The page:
Challenges of the week give artists the opportunity to create new and fantastic art based on a weekly theme set by the challenge moderators. They are also a great place to develop core skills.
Being featured on ConceptArt.org can get your artwork viewed by millions of artists a month including big industry leaders.
|Color and Light||1.1||Do Assignment|
|Color and Light||1.2||Do Assignment||1.3 | 1.4|
|Illusion of Space and Atmosphere||1||Do Assignment|
|Personal Art||1.1||Do Assignment|
I picked up a copy of Peck's 'Atlas of Anatomy for the Artist'.
I've been reading through it, staring at it and have already learned alot, but I'm not sure of the best way to work through the book.
Should I just read it and use it as reference?
Draw everything in it? Draw just the reference diagrams?
Any tips for a beginner?
I've asked myself the same question and just realized I never really followed my own answers or suggestions..
best would be to read and copy drawings you think teach you something and then test yourself:
- copy a diagram where muscles are labeled, close the book and try to label all muscles and write what they do, where they originate and where they insert. (same with bones, fat deposits or whatever, but for those just write the names I guess?)
- try to draw parts of the body from memory. note where you have trouble and study (=read + copy drawings) about that part. then try again.
- sculpt all the body parts or at least those you think you don't understand. Ideally: sculpt a complete ecorchee figure with the help and guidance of a skillful anatomy teacher.. Almost impossible to do on your own without making mistakes and sort of learning wrong information..
- go to museums or places where you can look at the real things, bones, bodies, etc.
- don't forget about your own body. if you read something, it might be sort of abstract. try to find that bone/muscle/whatever on your own body. try to find out what it does and why it does what it does, what the limit of movement of a certain joint is, etc.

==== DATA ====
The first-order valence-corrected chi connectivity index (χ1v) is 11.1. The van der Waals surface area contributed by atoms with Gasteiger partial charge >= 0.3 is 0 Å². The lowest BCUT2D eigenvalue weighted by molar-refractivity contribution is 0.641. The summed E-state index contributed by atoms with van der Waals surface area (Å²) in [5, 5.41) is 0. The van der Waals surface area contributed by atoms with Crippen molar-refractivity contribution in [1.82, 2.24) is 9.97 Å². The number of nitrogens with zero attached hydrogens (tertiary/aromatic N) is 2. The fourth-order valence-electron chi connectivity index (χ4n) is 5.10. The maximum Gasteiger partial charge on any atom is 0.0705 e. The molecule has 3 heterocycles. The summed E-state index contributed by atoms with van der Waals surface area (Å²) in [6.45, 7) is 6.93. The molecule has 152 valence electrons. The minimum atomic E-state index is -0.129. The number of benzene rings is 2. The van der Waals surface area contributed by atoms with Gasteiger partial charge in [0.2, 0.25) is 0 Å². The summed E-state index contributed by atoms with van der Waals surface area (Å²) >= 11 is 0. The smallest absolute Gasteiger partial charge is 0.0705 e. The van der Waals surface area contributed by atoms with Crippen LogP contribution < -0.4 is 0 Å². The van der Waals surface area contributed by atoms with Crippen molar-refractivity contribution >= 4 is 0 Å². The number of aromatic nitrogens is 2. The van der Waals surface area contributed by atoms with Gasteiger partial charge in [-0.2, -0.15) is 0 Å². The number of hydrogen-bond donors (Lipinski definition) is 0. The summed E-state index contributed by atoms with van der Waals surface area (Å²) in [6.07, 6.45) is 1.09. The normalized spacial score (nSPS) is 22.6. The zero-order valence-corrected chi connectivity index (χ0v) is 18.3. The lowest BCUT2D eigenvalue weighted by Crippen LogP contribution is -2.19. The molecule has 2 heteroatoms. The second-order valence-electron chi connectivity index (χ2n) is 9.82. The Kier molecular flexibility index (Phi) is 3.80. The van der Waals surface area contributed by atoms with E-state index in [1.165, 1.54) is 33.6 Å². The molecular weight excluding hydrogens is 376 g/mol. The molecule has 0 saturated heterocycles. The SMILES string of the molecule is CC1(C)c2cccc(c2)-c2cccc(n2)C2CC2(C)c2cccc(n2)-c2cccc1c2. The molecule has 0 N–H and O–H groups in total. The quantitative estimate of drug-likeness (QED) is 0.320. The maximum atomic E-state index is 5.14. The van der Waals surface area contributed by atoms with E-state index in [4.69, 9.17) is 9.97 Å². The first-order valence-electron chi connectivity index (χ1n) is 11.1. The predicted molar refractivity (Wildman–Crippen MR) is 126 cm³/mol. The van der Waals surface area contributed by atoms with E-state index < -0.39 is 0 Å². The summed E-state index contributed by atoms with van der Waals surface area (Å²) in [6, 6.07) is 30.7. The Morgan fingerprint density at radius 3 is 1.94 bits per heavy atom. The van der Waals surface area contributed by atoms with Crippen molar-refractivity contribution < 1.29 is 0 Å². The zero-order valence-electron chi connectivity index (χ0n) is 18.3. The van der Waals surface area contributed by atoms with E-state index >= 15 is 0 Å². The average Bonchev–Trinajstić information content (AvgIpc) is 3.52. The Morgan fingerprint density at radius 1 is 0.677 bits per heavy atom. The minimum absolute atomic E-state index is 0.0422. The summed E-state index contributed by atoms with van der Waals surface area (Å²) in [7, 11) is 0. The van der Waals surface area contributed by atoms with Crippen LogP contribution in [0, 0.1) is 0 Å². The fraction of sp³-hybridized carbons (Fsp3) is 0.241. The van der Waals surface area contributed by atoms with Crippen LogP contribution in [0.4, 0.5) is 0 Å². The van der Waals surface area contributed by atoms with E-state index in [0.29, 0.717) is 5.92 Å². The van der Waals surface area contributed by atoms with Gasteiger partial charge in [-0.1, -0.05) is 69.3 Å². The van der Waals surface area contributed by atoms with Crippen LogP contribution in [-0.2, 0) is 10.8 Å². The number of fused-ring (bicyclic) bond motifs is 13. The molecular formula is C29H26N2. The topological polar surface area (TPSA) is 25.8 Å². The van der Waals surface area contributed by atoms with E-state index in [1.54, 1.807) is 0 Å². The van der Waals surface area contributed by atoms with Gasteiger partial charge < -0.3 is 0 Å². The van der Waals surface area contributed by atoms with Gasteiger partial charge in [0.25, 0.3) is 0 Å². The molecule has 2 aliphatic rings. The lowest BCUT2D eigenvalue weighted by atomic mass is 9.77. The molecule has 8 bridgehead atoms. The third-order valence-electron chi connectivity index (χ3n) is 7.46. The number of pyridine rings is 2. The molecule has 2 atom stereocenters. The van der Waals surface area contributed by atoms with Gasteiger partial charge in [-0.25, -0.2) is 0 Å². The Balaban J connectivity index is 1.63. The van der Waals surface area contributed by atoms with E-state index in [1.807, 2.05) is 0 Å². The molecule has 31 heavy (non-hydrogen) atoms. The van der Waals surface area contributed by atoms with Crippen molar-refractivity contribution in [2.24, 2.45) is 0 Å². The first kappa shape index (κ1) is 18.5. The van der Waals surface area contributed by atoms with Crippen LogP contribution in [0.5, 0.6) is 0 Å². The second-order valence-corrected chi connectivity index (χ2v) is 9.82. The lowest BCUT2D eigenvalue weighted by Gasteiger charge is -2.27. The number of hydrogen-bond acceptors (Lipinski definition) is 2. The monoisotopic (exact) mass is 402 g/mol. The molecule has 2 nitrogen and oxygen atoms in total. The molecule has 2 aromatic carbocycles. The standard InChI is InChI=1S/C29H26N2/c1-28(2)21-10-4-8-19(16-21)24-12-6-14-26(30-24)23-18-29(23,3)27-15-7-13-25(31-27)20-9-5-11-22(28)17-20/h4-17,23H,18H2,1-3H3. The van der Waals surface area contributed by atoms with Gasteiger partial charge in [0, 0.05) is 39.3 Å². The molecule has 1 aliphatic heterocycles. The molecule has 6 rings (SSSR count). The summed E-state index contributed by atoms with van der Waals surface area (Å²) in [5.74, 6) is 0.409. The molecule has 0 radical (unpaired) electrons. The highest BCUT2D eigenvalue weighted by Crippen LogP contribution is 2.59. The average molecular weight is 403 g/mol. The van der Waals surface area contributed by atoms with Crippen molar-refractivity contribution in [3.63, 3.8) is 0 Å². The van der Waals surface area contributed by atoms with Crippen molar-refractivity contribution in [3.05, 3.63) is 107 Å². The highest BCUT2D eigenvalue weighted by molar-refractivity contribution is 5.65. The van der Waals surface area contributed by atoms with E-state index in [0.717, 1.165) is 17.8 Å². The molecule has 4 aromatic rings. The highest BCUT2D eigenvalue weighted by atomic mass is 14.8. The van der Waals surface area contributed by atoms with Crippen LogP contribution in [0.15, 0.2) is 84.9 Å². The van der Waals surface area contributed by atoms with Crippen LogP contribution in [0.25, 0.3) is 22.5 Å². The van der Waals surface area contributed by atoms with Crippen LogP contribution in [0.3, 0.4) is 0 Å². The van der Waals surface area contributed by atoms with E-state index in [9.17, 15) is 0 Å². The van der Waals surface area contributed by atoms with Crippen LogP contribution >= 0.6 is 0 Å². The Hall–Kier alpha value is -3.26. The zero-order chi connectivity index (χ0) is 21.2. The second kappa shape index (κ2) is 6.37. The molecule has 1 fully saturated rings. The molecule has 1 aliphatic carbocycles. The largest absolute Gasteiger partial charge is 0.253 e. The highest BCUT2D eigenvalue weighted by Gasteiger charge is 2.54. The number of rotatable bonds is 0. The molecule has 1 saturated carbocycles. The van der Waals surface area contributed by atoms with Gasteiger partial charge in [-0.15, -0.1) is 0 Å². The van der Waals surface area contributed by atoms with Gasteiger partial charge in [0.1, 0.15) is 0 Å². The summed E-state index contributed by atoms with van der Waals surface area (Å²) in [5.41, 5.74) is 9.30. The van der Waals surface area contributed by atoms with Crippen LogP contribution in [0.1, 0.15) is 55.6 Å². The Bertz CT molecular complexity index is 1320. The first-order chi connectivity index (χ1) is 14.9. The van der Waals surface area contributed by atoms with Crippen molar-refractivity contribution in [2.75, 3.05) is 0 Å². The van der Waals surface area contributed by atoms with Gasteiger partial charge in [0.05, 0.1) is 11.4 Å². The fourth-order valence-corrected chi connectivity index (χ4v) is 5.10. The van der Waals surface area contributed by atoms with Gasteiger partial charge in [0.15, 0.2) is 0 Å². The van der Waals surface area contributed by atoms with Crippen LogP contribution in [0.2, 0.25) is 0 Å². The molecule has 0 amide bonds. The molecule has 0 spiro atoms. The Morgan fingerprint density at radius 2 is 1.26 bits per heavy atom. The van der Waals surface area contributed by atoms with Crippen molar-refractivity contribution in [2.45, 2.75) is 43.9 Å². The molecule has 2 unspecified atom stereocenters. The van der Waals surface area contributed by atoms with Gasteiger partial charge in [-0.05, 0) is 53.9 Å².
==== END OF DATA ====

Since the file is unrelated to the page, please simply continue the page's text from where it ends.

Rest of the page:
- more ideas, anyone? I'd love to hear them, too..!
Probably the first place to start would be to draw a figure from your imagination to check your idea of a figure. This is the hardest part, you're going to pull your hair out trying to think of a figure as clearly as you can but it will end up a gingerbread joke. Everything you learn next will be a modification of that figure. It's best to understand the skeleton first, only then will the muscles make three dimensional sense. It's best to have a model of the skeleton, it doesn't need to be life size, just porportionately accurate. Use the pictures and descriptions from the book to look for what's important in the actual bones. Translate the bones into simple forms, long bones become cylinders or prisms, the ribcage become an egg etc. Also do cross contour exercises, both the Niccolaides type and measuring sections in perspective, most anatomy books have a few sectional diagrams. Once you have a general understanding of the bones(you don't need a complete understanding as that takes forever) start adding a muscle at a time, going through each chapter of the book. Do the same exercises with the muscles, you'll want to understand form and origin and insertion. After you have a decent understanding of the muscles it's time for life drawing(you can start life drawing at any point though). Compare your conception of the figure to an actual figure, fixing various mistakes and learning new ways to vary a figure for individuality. What will hold you back the most when first starting is not having a specific drawing technique, you won't know whether to measure shapes and angles, translate into forms or whatever. There are a lot of different approaches to drawing, and I suggest you look through various books and resources on drawing. This is a life long process.